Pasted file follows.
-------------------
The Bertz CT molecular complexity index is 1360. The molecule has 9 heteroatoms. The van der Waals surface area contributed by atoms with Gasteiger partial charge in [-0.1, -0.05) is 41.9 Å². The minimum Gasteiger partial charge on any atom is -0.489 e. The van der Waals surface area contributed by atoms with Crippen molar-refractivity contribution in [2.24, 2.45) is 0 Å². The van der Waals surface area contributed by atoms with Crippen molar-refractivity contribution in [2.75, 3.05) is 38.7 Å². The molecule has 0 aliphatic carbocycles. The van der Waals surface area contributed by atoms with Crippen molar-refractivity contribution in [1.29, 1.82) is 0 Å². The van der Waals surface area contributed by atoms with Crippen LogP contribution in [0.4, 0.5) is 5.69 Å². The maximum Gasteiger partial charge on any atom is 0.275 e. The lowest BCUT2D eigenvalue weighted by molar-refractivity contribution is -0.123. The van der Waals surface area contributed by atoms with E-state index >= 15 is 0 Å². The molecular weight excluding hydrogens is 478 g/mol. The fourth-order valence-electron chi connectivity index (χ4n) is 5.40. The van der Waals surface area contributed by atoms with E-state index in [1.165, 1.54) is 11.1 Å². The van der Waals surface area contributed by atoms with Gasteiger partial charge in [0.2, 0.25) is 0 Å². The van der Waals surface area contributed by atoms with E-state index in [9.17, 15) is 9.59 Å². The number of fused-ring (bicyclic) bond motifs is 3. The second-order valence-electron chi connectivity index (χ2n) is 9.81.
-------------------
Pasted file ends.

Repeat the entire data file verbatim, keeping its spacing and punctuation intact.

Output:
The Bertz CT molecular complexity index is 1360. The molecule has 9 heteroatoms. The van der Waals surface area contributed by atoms with Gasteiger partial charge in [-0.1, -0.05) is 41.9 Å². The minimum Gasteiger partial charge on any atom is -0.489 e. The van der Waals surface area contributed by atoms with Crippen molar-refractivity contribution in [2.24, 2.45) is 0 Å². The van der Waals surface area contributed by atoms with Crippen molar-refractivity contribution in [2.75, 3.05) is 38.7 Å². The molecule has 0 aliphatic carbocycles. The van der Waals surface area contributed by atoms with Crippen molar-refractivity contribution in [1.29, 1.82) is 0 Å². The van der Waals surface area contributed by atoms with Crippen LogP contribution in [0.4, 0.5) is 5.69 Å². The maximum Gasteiger partial charge on any atom is 0.275 e. The lowest BCUT2D eigenvalue weighted by molar-refractivity contribution is -0.123. The van der Waals surface area contributed by atoms with E-state index >= 15 is 0 Å². The molecular weight excluding hydrogens is 478 g/mol. The fourth-order valence-electron chi connectivity index (χ4n) is 5.40. The van der Waals surface area contributed by atoms with E-state index in [1.165, 1.54) is 11.1 Å². The van der Waals surface area contributed by atoms with Gasteiger partial charge in [0.2, 0.25) is 0 Å². The van der Waals surface area contributed by atoms with E-state index in [9.17, 15) is 9.59 Å². The number of fused-ring (bicyclic) bond motifs is 3. The second-order valence-electron chi connectivity index (χ2n) is 9.81.